In between the frontrunners during the Democratic debate on Tuesday stood Tom Steyer. You might have spotted him: he was the candidate caught in the middle as Bernie Sanders and Elizabeth Warren clashed off-mic at the end.
It was the most intriguing moment of the debate, but if you looked closer, you might have been intrigued even further.
On Mr Steyer’s left hand was a symbol, crudely drawn in pen: one large cross with four smaller crosses in each quadrant.
It was not the first time the billionaire hedge-fund manager has been seen with it in public – he’s drawn it every day for at least two years – but this debate introduced the symbol to a new audience once again.
What is the symbol?
A symbol with five crosses like this is known as a Jerusalem Cross, and it was employed as the symbol of the Kingdom of Jerusalem from the 13th Century. The kingdom was established by crusading European Christians who invaded and conquered Muslim lands.
There is not one agreed meaning to the five crosses – various theories suggest they could represent Christ and the four gospels, five wounds suffered by Christ on the cross, or the four points of the compass.
The original symbol is likely to pre-date even the Kingdom of Jerusalem and was used in feudal states in what is now the country of Georgia, which since 2004 has used the five crosses on its national flag.
Why does Tom Steyer use it?
In an interview with BuzzFeed last year, before he announced he would run for president, Mr Steyer was asked about the significance of the cross on his hand.
“It means to tell the truth no matter what the cost is,” he said. “For a while now, I have drawn it on my hand every day to remind myself to always tell the truth. I later discovered that it has traditionally been known as a Jerusalem cross.”
He appears to have started drawing the symbol in the winter of 2017, and in May 2018, he told Politico it was a reminder to always tell the truth, even if you are put on the cross for it.
He also said it was the international sign of humility, although this is not established as a thing.
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Mr Steyer – a long-term Democratic donor – is Christian, and this month told a podcast that he was 30 when he found God. But he has not drawn a link between his faith and the symbol on his hand.
Instead, his drive to “tell the truth” is tied to a political group he launched in October 2017, named Need to Impeach, that focused on removing President Donald Trump from office.
It’s a message the 62-year-old has repeated since entering the race for the presidency last July. He has also condemned corporate interests that affect government policy, and vowed to declare a state of climate emergency on day one of his presidency, were he to be elected.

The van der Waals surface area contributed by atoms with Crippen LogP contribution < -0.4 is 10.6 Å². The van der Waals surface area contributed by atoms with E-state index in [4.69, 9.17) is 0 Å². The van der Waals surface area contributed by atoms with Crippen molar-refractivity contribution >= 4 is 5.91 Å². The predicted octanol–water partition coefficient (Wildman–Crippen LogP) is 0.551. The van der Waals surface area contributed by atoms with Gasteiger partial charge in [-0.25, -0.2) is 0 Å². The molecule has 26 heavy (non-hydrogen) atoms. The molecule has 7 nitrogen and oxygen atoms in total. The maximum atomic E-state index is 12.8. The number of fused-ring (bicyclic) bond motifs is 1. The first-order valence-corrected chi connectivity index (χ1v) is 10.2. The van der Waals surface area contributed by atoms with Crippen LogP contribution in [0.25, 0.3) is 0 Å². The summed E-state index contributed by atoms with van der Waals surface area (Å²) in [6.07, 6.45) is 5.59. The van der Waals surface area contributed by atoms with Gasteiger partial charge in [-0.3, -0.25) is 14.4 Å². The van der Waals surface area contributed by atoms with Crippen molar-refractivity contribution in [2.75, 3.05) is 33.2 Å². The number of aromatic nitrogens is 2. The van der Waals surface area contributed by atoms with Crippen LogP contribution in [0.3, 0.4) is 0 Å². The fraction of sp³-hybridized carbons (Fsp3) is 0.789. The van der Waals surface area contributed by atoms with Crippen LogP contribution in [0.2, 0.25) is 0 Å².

Who else uses it?
In recent years, images and terms associated with the Crusades in the Middle East have been appropriated by white supremacists.
When a white supremacist shot dead 50 people in mosques in Christchurch in New Zealand in March last year, his so-called manifesto was reported to include references to the Crusades.
Banners depicting the Jerusalem Cross, along with the term “Deus vult” (God wills it) that was associated with the Crusaders, were deployed by the far-right during a violent rally in Charlottesville, Virginia, in 2017.
As yet, however, the Jerusalem Cross has not been listed as a hate symbol by the influential Anti-Defamation League.
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Last week, the US president’s son, Donald Trump Jr, defended posting a photo of himself holding a rifle (known as a “Crusader”) that featured a Jerusalem Cross – as well as an image of Hillary Clinton in jail.
The photo – posted days after the US assassinated Iranian general Qasem Soleimani – was consistent with a tradition among gun owners of “depicting various historical warriors”, Mr Trump Jr’s spokesman told the Washington Post. The company that produced the rifle said it was “objectively silly” to suggest the cross was a hate symbol.
“As with all symbols, context is everything,” said Dan Jones, a historian and author of Crusaders: The Epic History of the Wars for the Holy Lands.
Jones himself has a tattoo of the Jerusalem Cross on his wrist. He received it a few weeks ago in Jerusalem, copying a technique used by pilgrims hundreds of years ago.
“In the context of a Christian pilgrimage to Jerusalem, this would have been a symbol of peaceful worship,” Jones said.
“But in the context of Donald Trump Jr with a Jerusalem Cross on the side of an AR-15 rifle, the context is very clearly one of violence – anti-Muslim violence – and of a civilisational clash going back to the Middle Ages.”
The fact the cross has different meanings, like the swastika before it, means any presidential candidate should be more cautious about using it, Jones said, as appropriation of such symbols could play into the hands of those who consider the US to be aggressors.
“[Tom Steyer] clearly has his own reasons for scribbling it on his hand,” Jones said. “But he has to be aware of the other context. Were he to be elected president, then Isis [Islamic State group]propaganda would be calling him the Crusader-in-chief.”
Such a development is unlikely, however. As the Democrats enter primary season, the polls put Mr Steyer far down the list of favourites for the Democratic nomination.
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